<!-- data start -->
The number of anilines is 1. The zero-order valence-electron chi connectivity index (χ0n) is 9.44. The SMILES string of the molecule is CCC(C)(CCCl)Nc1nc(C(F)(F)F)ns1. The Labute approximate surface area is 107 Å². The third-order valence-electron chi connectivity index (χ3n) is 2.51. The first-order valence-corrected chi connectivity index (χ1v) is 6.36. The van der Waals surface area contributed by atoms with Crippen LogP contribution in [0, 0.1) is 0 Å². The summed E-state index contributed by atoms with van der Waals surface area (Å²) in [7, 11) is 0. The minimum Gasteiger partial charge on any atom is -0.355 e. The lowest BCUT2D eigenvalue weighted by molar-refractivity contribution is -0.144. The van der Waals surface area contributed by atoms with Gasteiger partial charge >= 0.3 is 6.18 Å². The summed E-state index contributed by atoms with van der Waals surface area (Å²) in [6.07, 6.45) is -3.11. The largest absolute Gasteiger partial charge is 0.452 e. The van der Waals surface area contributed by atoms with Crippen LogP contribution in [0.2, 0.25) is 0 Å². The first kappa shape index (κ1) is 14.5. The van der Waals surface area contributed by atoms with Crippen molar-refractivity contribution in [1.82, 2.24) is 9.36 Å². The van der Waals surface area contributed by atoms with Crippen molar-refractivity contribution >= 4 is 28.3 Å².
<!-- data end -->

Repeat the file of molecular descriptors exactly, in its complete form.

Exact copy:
The number of anilines is 1. The zero-order valence-electron chi connectivity index (χ0n) is 9.44. The SMILES string of the molecule is CCC(C)(CCCl)Nc1nc(C(F)(F)F)ns1. The Labute approximate surface area is 107 Å². The third-order valence-electron chi connectivity index (χ3n) is 2.51. The first-order valence-corrected chi connectivity index (χ1v) is 6.36. The van der Waals surface area contributed by atoms with Crippen LogP contribution in [0, 0.1) is 0 Å². The summed E-state index contributed by atoms with van der Waals surface area (Å²) in [7, 11) is 0. The minimum Gasteiger partial charge on any atom is -0.355 e. The lowest BCUT2D eigenvalue weighted by molar-refractivity contribution is -0.144. The van der Waals surface area contributed by atoms with Gasteiger partial charge >= 0.3 is 6.18 Å². The summed E-state index contributed by atoms with van der Waals surface area (Å²) in [6.07, 6.45) is -3.11. The largest absolute Gasteiger partial charge is 0.452 e. The van der Waals surface area contributed by atoms with Crippen LogP contribution in [0.2, 0.25) is 0 Å². The first kappa shape index (κ1) is 14.5. The van der Waals surface area contributed by atoms with Crippen molar-refractivity contribution in [1.82, 2.24) is 9.36 Å². The van der Waals surface area contributed by atoms with Crippen molar-refractivity contribution >= 4 is 28.3 Å².